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Chicago police boosting presence at Jewish schools, synagogues after Molotov cocktails found

Anshe Sholom B’nai Israel Congregation in Chicago, Il. (Google Maps/Released)

Worshippers at a Lakeview East synagogue noticed broken glass on their way to Sunday morning services but didn’t think anything of it.

Later that morning, they saw charred rags and realized there had been an arson attempt on Anshe Sholom B’nai Israel Congregation, according to Rabbi David Wolkenfeld.

“This synagogue is so central to so many people in this neighborhood, and this is such a wonderful city to be Jewish, so it’s shocking to realize there can be someone so filled with hate to engage in an action like this,” Wolkenfeld said in an interview.

Chicago police confirmed that between 9 p.m. Saturday and 8:30 a.m. Sunday, someone tried to set a building in the 500 block of West Melrose Street aflame at two separate locations.

Three broken glass bottles with an unknown substance and charred black cloth towels were found outside, police said. No one was injured, and no buildings were damaged.

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Police were contacted after “several incendiary devices” were found on the perimeter of the synagogue, Wolkenfeld wrote in a letter addressed to his congregation and posted on the synagogue’s Facebook page.

Late Sunday, police released surveillance footage of a suspect in the attempted arson. He was described as a light-skinned male wearing a hooded black jacket, black pants and black shoes and was carrying a black bag, according to a community alert issued by police.

The Jewish congregation shares a campus with the Florence G. Heller Jewish Community Center, which runs a day care center and preschool next door, Wolkenfeld said.

Chicago police will be boosting their presence at all Jewish schools, synagogues and businesses in the city, spokesman Anthony Guglielmi tweeted Sunday night.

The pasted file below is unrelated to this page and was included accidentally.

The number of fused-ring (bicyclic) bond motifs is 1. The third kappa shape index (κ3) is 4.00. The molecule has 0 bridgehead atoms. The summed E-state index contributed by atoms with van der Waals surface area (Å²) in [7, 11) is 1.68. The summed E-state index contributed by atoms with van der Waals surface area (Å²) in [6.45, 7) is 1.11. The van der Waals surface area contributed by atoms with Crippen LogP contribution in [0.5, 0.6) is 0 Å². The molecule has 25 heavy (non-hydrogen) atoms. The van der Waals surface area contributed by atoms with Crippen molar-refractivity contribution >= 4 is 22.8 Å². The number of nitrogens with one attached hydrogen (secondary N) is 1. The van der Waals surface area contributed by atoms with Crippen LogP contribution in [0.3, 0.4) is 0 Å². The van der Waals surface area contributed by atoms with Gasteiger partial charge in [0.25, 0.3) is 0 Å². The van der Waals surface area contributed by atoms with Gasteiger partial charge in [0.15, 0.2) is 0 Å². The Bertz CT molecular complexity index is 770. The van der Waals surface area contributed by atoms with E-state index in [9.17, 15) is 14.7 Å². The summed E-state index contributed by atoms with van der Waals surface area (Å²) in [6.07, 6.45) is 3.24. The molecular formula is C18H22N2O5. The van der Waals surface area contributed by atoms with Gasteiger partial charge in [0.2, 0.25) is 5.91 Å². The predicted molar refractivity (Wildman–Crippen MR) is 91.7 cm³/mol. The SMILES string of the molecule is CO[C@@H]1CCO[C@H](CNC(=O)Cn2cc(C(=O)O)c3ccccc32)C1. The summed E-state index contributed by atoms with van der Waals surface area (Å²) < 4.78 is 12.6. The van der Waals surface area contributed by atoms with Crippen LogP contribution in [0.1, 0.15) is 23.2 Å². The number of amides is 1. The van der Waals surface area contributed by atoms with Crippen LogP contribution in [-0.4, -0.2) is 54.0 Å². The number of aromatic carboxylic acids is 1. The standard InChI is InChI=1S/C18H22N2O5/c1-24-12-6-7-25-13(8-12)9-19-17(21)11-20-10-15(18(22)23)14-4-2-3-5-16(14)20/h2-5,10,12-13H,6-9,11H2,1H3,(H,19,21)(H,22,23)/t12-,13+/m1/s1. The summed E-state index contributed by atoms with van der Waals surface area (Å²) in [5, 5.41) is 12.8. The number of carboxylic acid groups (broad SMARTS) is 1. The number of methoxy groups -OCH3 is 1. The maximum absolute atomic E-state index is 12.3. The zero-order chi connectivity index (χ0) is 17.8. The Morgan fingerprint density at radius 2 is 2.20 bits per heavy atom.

No one was in custody Sunday night, but Guglielmi stated there was “good video evidence” and Area North detectives and the department’s arson unit were investigating.

In the letter posted Sunday on Facebook, Wolkenfeld encouraged his congregation to practice self-care and monitor the feelings of themselves and their family.

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“Attacks of this sort are intended to frighten and intimidate us and it is quite natural to feel fear or anxiety,” he said in the letter.

In another instance of criminal damage reported near synagogues, police are investigating multiple broken windows in cars parked outside synagogues in the Rogers Park district, Guglielmi said, adding that there are “different suspects” in both incidents. Four vehicles were damaged, police said.

“This is a sad thing to be happening, but this is a very strong community and we know to come together and support each other during hard times, and that’s exactly what we’re doing,” Wolkenfeld said in the interview.

The Anti-Defamation League released a statement Sunday saying it was “deeply disturbed” by the attacks but thankful no one was injured.

“While thankfully the attacks did not cause any injuries or damage, this incident is yet another disturbing reminder of the recent escalation in attacks against Jews and Jewish institutions.”

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© 2019 the Chicago Tribune

Distributed by Tribune Content Agency, LLC.